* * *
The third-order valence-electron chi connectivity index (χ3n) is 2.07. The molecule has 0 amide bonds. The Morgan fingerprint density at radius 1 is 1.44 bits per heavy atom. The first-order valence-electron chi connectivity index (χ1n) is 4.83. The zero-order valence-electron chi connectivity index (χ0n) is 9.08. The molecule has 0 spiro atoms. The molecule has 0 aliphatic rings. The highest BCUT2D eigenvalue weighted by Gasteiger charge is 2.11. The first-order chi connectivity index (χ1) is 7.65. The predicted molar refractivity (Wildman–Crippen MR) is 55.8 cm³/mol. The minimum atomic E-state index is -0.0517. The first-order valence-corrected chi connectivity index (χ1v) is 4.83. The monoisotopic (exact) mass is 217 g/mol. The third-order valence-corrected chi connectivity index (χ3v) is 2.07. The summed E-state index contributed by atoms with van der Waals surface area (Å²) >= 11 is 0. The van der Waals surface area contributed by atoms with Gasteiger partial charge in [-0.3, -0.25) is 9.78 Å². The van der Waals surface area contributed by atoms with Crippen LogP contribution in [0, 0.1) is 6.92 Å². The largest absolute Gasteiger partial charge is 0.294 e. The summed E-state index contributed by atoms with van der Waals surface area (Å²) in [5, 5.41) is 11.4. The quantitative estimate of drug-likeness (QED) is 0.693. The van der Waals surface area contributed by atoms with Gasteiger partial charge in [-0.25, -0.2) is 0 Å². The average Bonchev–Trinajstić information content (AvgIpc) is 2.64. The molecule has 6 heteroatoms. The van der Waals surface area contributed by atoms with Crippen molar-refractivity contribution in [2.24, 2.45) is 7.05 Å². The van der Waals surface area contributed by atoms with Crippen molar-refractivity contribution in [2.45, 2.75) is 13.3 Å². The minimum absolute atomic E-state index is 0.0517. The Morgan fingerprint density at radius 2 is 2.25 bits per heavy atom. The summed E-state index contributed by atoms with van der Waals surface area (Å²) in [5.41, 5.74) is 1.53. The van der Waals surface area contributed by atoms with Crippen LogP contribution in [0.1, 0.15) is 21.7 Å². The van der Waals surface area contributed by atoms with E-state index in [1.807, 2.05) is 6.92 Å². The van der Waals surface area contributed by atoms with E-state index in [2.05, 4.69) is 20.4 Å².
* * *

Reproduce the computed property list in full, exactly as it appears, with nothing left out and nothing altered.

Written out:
The third-order valence-electron chi connectivity index (χ3n) is 2.07. The molecule has 0 amide bonds. The Morgan fingerprint density at radius 1 is 1.44 bits per heavy atom. The first-order valence-electron chi connectivity index (χ1n) is 4.83. The zero-order valence-electron chi connectivity index (χ0n) is 9.08. The molecule has 0 spiro atoms. The molecule has 0 aliphatic rings. The highest BCUT2D eigenvalue weighted by Gasteiger charge is 2.11. The first-order chi connectivity index (χ1) is 7.65. The predicted molar refractivity (Wildman–Crippen MR) is 55.8 cm³/mol. The minimum atomic E-state index is -0.0517. The first-order valence-corrected chi connectivity index (χ1v) is 4.83. The monoisotopic (exact) mass is 217 g/mol. The third-order valence-corrected chi connectivity index (χ3v) is 2.07. The summed E-state index contributed by atoms with van der Waals surface area (Å²) >= 11 is 0. The van der Waals surface area contributed by atoms with Gasteiger partial charge in [-0.3, -0.25) is 9.78 Å². The van der Waals surface area contributed by atoms with Crippen LogP contribution in [0, 0.1) is 6.92 Å². The largest absolute Gasteiger partial charge is 0.294 e. The summed E-state index contributed by atoms with van der Waals surface area (Å²) in [5, 5.41) is 11.4. The quantitative estimate of drug-likeness (QED) is 0.693. The van der Waals surface area contributed by atoms with Gasteiger partial charge in [-0.25, -0.2) is 0 Å². The average Bonchev–Trinajstić information content (AvgIpc) is 2.64. The molecule has 6 heteroatoms. The van der Waals surface area contributed by atoms with Crippen molar-refractivity contribution in [2.24, 2.45) is 7.05 Å². The van der Waals surface area contributed by atoms with Crippen molar-refractivity contribution in [2.45, 2.75) is 13.3 Å². The minimum absolute atomic E-state index is 0.0517. The Morgan fingerprint density at radius 2 is 2.25 bits per heavy atom. The summed E-state index contributed by atoms with van der Waals surface area (Å²) in [5.41, 5.74) is 1.53. The van der Waals surface area contributed by atoms with Crippen LogP contribution in [0.1, 0.15) is 21.7 Å². The van der Waals surface area contributed by atoms with E-state index in [1.807, 2.05) is 6.92 Å². The van der Waals surface area contributed by atoms with E-state index in [2.05, 4.69) is 20.4 Å².